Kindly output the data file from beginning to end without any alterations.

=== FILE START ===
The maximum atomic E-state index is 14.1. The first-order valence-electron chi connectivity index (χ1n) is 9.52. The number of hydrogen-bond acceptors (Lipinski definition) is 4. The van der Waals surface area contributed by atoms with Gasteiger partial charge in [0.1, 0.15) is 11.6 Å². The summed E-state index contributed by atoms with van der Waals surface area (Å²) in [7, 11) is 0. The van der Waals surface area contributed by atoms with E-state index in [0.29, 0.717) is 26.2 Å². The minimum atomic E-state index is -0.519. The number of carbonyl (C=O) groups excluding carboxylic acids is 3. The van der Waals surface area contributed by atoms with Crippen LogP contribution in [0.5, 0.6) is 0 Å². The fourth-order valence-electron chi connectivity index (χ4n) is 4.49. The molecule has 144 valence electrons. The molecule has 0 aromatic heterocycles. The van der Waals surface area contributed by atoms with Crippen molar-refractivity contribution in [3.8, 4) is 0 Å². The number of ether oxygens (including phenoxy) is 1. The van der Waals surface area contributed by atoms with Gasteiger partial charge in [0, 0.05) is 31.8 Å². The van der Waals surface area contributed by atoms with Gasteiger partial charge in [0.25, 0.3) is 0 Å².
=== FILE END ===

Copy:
The maximum atomic E-state index is 14.1. The first-order valence-electron chi connectivity index (χ1n) is 9.52. The number of hydrogen-bond acceptors (Lipinski definition) is 4. The van der Waals surface area contributed by atoms with Gasteiger partial charge in [0.1, 0.15) is 11.6 Å². The summed E-state index contributed by atoms with van der Waals surface area (Å²) in [7, 11) is 0. The van der Waals surface area contributed by atoms with E-state index in [0.29, 0.717) is 26.2 Å². The minimum atomic E-state index is -0.519. The number of carbonyl (C=O) groups excluding carboxylic acids is 3. The van der Waals surface area contributed by atoms with Crippen LogP contribution in [0.5, 0.6) is 0 Å². The fourth-order valence-electron chi connectivity index (χ4n) is 4.49. The molecule has 144 valence electrons. The molecule has 0 aromatic heterocycles. The van der Waals surface area contributed by atoms with Crippen molar-refractivity contribution in [3.8, 4) is 0 Å². The number of ether oxygens (including phenoxy) is 1. The van der Waals surface area contributed by atoms with Gasteiger partial charge in [0, 0.05) is 31.8 Å². The van der Waals surface area contributed by atoms with Gasteiger partial charge in [0.25, 0.3) is 0 Å².